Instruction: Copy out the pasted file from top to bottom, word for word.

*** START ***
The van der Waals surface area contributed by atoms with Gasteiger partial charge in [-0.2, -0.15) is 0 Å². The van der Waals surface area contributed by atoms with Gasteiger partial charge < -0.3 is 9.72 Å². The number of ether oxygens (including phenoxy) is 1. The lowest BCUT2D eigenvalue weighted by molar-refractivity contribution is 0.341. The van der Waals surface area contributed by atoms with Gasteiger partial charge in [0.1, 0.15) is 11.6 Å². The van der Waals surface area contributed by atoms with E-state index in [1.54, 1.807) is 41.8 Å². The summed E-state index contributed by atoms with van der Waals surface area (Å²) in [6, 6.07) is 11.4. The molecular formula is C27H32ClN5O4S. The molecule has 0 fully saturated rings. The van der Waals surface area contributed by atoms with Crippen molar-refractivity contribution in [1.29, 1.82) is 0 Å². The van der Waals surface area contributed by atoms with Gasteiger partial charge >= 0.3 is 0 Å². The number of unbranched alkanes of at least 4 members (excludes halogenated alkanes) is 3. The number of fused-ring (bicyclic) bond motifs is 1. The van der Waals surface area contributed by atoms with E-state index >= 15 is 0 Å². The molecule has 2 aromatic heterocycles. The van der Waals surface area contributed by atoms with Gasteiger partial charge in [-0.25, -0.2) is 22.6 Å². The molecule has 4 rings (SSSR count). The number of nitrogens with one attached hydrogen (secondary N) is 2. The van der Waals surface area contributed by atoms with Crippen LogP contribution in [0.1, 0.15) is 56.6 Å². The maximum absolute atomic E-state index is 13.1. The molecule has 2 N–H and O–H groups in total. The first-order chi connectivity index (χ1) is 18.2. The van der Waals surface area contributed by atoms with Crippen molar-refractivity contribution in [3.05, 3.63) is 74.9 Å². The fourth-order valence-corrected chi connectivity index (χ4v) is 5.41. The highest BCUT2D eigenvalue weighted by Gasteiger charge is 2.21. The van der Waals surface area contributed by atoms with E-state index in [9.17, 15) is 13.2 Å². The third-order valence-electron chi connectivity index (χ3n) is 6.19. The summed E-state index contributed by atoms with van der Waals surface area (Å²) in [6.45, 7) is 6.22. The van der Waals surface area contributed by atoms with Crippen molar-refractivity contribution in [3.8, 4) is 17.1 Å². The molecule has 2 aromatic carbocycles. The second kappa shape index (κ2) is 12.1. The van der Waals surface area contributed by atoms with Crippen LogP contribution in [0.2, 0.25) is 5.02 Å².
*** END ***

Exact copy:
The van der Waals surface area contributed by atoms with Gasteiger partial charge in [-0.2, -0.15) is 0 Å². The van der Waals surface area contributed by atoms with Gasteiger partial charge < -0.3 is 9.72 Å². The number of ether oxygens (including phenoxy) is 1. The lowest BCUT2D eigenvalue weighted by molar-refractivity contribution is 0.341. The van der Waals surface area contributed by atoms with Gasteiger partial charge in [0.1, 0.15) is 11.6 Å². The van der Waals surface area contributed by atoms with E-state index in [1.54, 1.807) is 41.8 Å². The summed E-state index contributed by atoms with van der Waals surface area (Å²) in [6, 6.07) is 11.4. The molecular formula is C27H32ClN5O4S. The molecule has 0 fully saturated rings. The van der Waals surface area contributed by atoms with Crippen molar-refractivity contribution in [1.29, 1.82) is 0 Å². The van der Waals surface area contributed by atoms with Gasteiger partial charge >= 0.3 is 0 Å². The number of unbranched alkanes of at least 4 members (excludes halogenated alkanes) is 3. The number of fused-ring (bicyclic) bond motifs is 1. The van der Waals surface area contributed by atoms with E-state index >= 15 is 0 Å². The molecule has 2 aromatic heterocycles. The van der Waals surface area contributed by atoms with Gasteiger partial charge in [-0.25, -0.2) is 22.6 Å². The molecule has 4 rings (SSSR count). The number of nitrogens with one attached hydrogen (secondary N) is 2. The van der Waals surface area contributed by atoms with Crippen LogP contribution in [0.1, 0.15) is 56.6 Å². The maximum absolute atomic E-state index is 13.1. The molecule has 2 N–H and O–H groups in total. The first-order chi connectivity index (χ1) is 18.2. The van der Waals surface area contributed by atoms with Crippen molar-refractivity contribution in [3.05, 3.63) is 74.9 Å². The fourth-order valence-corrected chi connectivity index (χ4v) is 5.41. The highest BCUT2D eigenvalue weighted by Gasteiger charge is 2.21. The van der Waals surface area contributed by atoms with E-state index in [9.17, 15) is 13.2 Å². The third-order valence-electron chi connectivity index (χ3n) is 6.19. The summed E-state index contributed by atoms with van der Waals surface area (Å²) in [6.45, 7) is 6.22. The van der Waals surface area contributed by atoms with Crippen molar-refractivity contribution in [3.8, 4) is 17.1 Å². The molecule has 2 aromatic carbocycles. The second kappa shape index (κ2) is 12.1. The van der Waals surface area contributed by atoms with Crippen LogP contribution in [0.2, 0.25) is 5.02 Å².